The United Nations Millennium Development Goal (MDG) is set to end in 2015. The UN MDG is a roadmap of eight time-bound and measurable goals to “build a safer, more prosperous and equitable world.”
Leaders of 189 countries met at the UN in September 2000 and endorsed the Millennium Declaration.
Governments and the private sector have responded to this and set out their own goals based on the MDGs. It is interesting to note that many public and private organizations have focused their efforts on MDG No. 5, which is “Improve maternal health by reducing maternal mortality by three quarters and achieving universal access to reproductive health.”
Johnson & Johnson Philippines Inc. (JJPI), which develops consumer health care products, as well as pharmaceutical and professional health care products, has responded and especially took note that “the country is among one of the top countries which contribute to the 97 percent of maternal, infant, and child deaths worldwide.”
“Brighter Future” is a campaign the firm co-designed with public health experts. It is to ensure underprivileged mothers would get the much-needed pre- and post-natal care.
“This is a program unique for JJPI,” says Jeffrey Go, president and managing director.
JJPI sought partnerships with the public sector through local governments and reinforcement from the United Nations Children’s Fund (Unicef). They rolled out the first foundational phase of the program in September last year with emphasis on education, capacity building, and community mobilization to strengthen the country’s health system.
The second phase is the more tangible contribution of “survival kits” to expectant mothers.
“Our collective goal was to save 1,500 mothers’ lives by January this year,” explains Sean Zantua, human resources and contributions director of JJPI.
Through employee engagement, JJPI was able to come up with 1,600 of these kits and handed them over to pregnant mothers of Batasan and Betty Go Lying-In Clinics in Quezon City. The choice of beneficiaries is based on statistics provided by the local health department of numbers of maternal or infant deaths.
“We are prioritizing the areas with the highest reported number of maternal and infant deaths in the Philippines,” Zantua says. “After Quezon City, we are looking at North Cotabato and Sultan Kudarat in Mindanao, and most probably, Tacloban in the Visayas.”
According to Zantua, 100 percent of JJPI employees participated in the program by donating any recyclable material that was sold to purchase the kits. The kit, which costs P750 each, contains medical supplies and medicines such as umbilical cord clamps, syringes, Oxytocin, Phytomenadione, and eye anti-microbial ointment. It also contains mittens, bonnets, socks, and blankets.
Mothers will be able to claim the kits only after they give birth. They have to present the certificate handed over to them. This is also to ensure of a facility-based delivery, which is highly encouraged by health officials. The turnover of the certificates was held at the Batasan Hills Superhealth Center.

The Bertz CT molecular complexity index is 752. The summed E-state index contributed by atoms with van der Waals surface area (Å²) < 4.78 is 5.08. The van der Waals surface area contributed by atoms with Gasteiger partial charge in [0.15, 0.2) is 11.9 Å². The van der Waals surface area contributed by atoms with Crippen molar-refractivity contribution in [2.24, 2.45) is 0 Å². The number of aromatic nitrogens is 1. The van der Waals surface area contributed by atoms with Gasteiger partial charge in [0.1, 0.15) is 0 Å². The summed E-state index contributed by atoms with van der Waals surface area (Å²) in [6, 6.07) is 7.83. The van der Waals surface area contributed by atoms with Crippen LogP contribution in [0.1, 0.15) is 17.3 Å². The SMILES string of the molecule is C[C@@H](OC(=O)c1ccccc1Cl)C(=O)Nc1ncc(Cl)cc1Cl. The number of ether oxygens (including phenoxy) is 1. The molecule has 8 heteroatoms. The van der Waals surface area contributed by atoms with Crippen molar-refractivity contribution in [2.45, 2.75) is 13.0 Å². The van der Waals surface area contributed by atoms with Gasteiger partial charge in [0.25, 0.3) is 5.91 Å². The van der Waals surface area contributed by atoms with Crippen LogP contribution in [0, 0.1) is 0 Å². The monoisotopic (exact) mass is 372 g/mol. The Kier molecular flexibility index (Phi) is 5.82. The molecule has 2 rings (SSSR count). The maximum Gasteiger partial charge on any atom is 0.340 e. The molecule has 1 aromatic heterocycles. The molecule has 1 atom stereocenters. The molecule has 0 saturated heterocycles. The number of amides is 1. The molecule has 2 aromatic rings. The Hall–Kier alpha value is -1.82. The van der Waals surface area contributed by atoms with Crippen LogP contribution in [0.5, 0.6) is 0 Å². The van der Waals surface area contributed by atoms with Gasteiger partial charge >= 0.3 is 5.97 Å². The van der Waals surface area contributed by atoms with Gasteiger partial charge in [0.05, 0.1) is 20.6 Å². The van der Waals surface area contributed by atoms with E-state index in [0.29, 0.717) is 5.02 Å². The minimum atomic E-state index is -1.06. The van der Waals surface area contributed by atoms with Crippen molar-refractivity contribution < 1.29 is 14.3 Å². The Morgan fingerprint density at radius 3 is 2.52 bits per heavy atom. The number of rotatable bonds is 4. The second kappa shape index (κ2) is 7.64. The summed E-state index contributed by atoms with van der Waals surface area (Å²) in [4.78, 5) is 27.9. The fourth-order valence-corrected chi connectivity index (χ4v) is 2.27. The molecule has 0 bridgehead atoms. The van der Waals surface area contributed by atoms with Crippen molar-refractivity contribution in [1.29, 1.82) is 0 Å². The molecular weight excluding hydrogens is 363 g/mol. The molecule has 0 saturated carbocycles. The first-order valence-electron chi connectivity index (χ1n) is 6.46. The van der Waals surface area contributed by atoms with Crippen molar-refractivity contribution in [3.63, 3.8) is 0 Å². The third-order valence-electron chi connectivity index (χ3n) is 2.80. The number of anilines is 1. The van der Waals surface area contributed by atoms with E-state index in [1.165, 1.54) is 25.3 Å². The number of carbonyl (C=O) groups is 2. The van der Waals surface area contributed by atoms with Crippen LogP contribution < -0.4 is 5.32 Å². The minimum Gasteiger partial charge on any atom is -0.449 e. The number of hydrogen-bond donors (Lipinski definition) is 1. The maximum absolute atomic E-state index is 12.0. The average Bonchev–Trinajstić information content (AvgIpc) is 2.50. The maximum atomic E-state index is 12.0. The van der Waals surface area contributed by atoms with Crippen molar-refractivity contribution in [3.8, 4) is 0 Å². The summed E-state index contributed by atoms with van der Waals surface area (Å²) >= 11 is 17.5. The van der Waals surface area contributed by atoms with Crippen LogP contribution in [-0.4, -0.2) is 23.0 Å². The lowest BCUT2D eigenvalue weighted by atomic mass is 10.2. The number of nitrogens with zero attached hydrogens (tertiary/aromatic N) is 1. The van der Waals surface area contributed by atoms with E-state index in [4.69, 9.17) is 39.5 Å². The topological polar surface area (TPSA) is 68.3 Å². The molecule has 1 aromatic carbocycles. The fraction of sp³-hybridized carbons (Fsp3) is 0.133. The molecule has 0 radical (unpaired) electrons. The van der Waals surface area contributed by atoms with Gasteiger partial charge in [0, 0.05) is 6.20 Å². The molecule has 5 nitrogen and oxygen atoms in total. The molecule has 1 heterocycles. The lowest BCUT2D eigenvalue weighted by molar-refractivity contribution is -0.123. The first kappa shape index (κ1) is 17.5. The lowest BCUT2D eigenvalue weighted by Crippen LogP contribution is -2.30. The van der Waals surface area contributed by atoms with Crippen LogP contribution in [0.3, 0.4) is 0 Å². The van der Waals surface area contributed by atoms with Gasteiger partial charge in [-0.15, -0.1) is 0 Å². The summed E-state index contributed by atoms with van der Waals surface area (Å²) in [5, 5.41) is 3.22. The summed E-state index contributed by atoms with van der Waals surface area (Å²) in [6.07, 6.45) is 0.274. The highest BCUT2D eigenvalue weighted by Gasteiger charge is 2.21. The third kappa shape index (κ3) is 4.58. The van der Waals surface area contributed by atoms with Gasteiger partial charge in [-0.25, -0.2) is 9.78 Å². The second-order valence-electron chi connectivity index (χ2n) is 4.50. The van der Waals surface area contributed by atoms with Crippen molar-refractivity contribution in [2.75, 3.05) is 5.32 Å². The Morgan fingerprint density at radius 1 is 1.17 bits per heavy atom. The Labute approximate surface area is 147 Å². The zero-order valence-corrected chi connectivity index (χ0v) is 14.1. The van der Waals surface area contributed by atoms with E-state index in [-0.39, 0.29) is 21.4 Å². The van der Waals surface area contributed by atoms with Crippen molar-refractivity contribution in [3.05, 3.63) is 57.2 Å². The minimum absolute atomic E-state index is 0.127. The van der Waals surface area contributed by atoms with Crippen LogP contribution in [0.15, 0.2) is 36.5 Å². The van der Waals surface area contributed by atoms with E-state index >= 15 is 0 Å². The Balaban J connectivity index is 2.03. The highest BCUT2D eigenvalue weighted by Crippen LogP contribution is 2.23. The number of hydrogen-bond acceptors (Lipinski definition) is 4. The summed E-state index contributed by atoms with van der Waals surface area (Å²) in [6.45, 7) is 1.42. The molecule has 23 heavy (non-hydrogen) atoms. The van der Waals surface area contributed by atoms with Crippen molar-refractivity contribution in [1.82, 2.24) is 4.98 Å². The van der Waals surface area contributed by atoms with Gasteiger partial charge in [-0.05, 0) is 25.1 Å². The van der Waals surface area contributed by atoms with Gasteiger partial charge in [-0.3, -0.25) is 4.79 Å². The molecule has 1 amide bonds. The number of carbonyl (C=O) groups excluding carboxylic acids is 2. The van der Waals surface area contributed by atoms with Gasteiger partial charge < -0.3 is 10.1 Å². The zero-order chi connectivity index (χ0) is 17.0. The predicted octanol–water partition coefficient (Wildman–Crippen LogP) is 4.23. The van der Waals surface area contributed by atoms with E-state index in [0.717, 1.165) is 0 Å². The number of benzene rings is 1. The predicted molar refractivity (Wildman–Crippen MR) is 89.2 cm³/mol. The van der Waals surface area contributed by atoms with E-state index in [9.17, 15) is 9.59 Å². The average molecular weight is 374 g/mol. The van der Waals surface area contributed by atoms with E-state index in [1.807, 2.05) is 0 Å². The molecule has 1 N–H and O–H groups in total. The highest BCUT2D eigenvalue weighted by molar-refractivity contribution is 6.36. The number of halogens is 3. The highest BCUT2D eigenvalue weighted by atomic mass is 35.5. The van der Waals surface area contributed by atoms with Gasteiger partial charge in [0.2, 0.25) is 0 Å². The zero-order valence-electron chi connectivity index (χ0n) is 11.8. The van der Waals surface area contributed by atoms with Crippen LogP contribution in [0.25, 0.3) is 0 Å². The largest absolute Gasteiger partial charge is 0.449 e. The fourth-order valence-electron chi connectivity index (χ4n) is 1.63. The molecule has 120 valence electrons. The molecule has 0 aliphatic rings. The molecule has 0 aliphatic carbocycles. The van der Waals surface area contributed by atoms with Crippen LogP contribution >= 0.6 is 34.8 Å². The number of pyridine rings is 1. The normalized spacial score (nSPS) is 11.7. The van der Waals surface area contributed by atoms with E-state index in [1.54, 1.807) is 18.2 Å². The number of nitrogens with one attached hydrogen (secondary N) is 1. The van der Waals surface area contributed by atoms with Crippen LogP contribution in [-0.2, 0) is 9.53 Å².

“These 500 kits are estimated to be able to save mothers and babies born in the next three months,” Go says.
The survival kits are “scientifically been proven to raise the survival rates of the newborns and their mothers within the critical first few hours and weeks.”
The World Health Organization (WHO) has prescribed EINC or Essential Newborn Care Protocol “to improve the way health care services are provided for infants.” The Department of Health has already institutionalized EINC in the Philippines.
The “Brighter Future” campaign is looking beyond survival kits although they are considering working with partners to make it even more pervasive in the country, especially in underprivileged communities in the country.
JJPI hopes to strengthen the Philippine health systems in support for improved maternal and newborn care by conducting maternal death reviews and adding neonatal death reviews.
“We have a vision of a world made better for our nation’s babies (thus the campaign title “Brighter Future”),” says Go. “As a company that lives to protect and advance maternal and child health, we felt it was our duty to be part of the solution.”
Go and Zantua also reveal that there are long-term plans for “Brighter Future” but did not disclose the details yet.
The long-term plan will involve not only the employees, but also all of JJPI’s partners and the public.
“Brighter Future is as ambitious as it sounds,” Go says, “It takes a multi-pronged approach toward securing increased mother and newborn survival: continued partnerships with public health experts and local government units for capacity building, and a public engagement campaign.”
JJPI also launched “Di Lang Laro ang Laro” program where employee-volunteers and some of its partners helped build a play area in Brgy. Kasiglahan, Montalban, Rizal, which benefited children in the community. The play area promotes the use of “active play,” which also brings back the many Filipino-oriented games that test an individual’s hand and body coordination, motor skills, as well as analytical skills and concentration.